The Chemist | Journal of the American Institute of Chemists
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The Chemist Volume 88 | Number 1 printDownload (pdf)
ISSN 1945-0702
Editorial: STEM Research, Education and Workforce
David Devraj Kumar

Florida Atlantic University

Calls for improving Science, Technology, Engineering and Mathematics (STEM) research and education with a goal for increasing STEM workforce, are heard from all segments of society.  Scientific associations, such as the Council of Scientific Society Presidents, insist the need for more public dollars for research and development.  Business entities demand a stronger STEM workforce.  Parents, and society in general, ask for better STEM education in our schools and colleges.  While no one is certain how to address these calls, there is consensus that STEM reform is critical to the survival of a nation’s economy, prosperity, infrastructure and defense.  The lineup of articles in this issue of The Chemist samples STEM research, education and workforce.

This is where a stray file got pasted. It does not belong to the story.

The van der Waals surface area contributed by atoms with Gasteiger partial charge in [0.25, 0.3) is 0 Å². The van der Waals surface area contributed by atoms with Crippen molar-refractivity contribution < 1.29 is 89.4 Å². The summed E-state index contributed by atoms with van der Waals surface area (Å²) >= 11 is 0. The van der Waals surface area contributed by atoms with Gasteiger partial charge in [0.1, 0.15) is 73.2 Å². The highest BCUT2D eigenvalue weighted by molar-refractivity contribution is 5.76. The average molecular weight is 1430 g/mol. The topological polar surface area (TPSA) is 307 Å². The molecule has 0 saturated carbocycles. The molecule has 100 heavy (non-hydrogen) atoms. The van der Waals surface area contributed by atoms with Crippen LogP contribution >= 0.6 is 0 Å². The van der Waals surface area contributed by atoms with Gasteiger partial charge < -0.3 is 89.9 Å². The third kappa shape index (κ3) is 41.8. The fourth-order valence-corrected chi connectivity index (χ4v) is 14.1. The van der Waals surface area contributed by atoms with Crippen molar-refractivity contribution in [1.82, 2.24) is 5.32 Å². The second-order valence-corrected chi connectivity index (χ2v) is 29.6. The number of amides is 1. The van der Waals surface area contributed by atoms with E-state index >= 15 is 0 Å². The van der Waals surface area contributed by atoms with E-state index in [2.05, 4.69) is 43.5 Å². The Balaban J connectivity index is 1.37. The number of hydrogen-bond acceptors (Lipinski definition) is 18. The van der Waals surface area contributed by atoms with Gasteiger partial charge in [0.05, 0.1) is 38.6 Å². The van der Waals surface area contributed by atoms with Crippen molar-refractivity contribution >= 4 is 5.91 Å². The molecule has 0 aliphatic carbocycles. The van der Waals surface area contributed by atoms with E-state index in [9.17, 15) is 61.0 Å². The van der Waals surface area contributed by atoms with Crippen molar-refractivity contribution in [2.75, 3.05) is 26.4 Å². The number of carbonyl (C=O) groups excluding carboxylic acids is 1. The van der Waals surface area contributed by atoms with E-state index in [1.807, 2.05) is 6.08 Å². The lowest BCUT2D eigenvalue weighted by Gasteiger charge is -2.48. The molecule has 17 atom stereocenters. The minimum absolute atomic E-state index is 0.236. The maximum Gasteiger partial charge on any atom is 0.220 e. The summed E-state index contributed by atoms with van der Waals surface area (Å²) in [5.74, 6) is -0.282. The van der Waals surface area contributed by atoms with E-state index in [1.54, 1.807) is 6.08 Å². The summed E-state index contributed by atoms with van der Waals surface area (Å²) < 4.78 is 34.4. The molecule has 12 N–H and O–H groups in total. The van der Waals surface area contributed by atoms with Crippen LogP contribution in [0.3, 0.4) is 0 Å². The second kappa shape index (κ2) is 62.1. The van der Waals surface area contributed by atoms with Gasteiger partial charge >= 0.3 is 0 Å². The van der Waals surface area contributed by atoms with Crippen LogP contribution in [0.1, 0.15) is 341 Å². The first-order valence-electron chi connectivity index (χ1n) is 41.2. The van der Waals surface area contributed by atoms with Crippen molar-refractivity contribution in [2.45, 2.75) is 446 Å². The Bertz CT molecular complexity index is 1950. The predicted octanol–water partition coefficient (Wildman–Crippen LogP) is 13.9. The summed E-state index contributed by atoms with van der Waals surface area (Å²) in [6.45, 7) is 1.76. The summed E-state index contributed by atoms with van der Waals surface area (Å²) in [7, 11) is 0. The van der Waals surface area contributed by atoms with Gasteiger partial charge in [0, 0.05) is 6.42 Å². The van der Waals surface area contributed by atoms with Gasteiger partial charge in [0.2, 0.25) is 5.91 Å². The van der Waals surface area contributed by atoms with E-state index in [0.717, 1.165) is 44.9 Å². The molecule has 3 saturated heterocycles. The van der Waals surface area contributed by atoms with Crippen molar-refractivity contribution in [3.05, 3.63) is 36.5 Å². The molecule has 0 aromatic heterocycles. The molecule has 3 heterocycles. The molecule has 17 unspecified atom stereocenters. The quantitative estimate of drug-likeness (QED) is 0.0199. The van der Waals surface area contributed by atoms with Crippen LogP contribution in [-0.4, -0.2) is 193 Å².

M. T. Ramesan and co-authors, report a research on surface modified fly ash (styrene butadiene) rubber composites as reinforcing fillers based on the cure, morphology and crystalline nature, thermal, flame and mechanical properties.  Fly ash is a waste from thermal power stations and an environmental pollutant.  Recent research sheds light on innovative ways of utilizing fly ash for applications in polymer composites, thus reducing their environmental impact.  Ronald Persin presents an interesting approach to derive a set of differential equations contributing to the understanding of the formation of ozone layers in the stratosphere.  While Susan Losh and Brandon Nzekwe examine how aspects of researcher identity and attitudes of STEM majors affect their awareness of university research opportunities, interest and involvement, Pramode Ranjan Bhattacharjee reports a novel algebraic approach to discovering infinite number of independent balanced forms of chemical equations.  “The STEM Workforce” article reprinted with permission from the Department for Professional Employees of AFL-CIO is a fact sheet that presents an occupational overview of STEM.  Margot Hall reviews the book Clinical Toxicology: Principles and Mechanisms (2nd Edition).

The voluntary efforts of The Chemist reviewers who provided feedback are thankfully acknowledged.  Thanks to Wade Berstler of Florida Atlantic University for serving as ad hoc editorial assistant on various tasks associated with editing this issue of The Chemist, and to Florida Atlantic University for serving as a home base for the editing of The Chemist, and enabling the re-establishment of this refereed scientific periodical.

Thank you.




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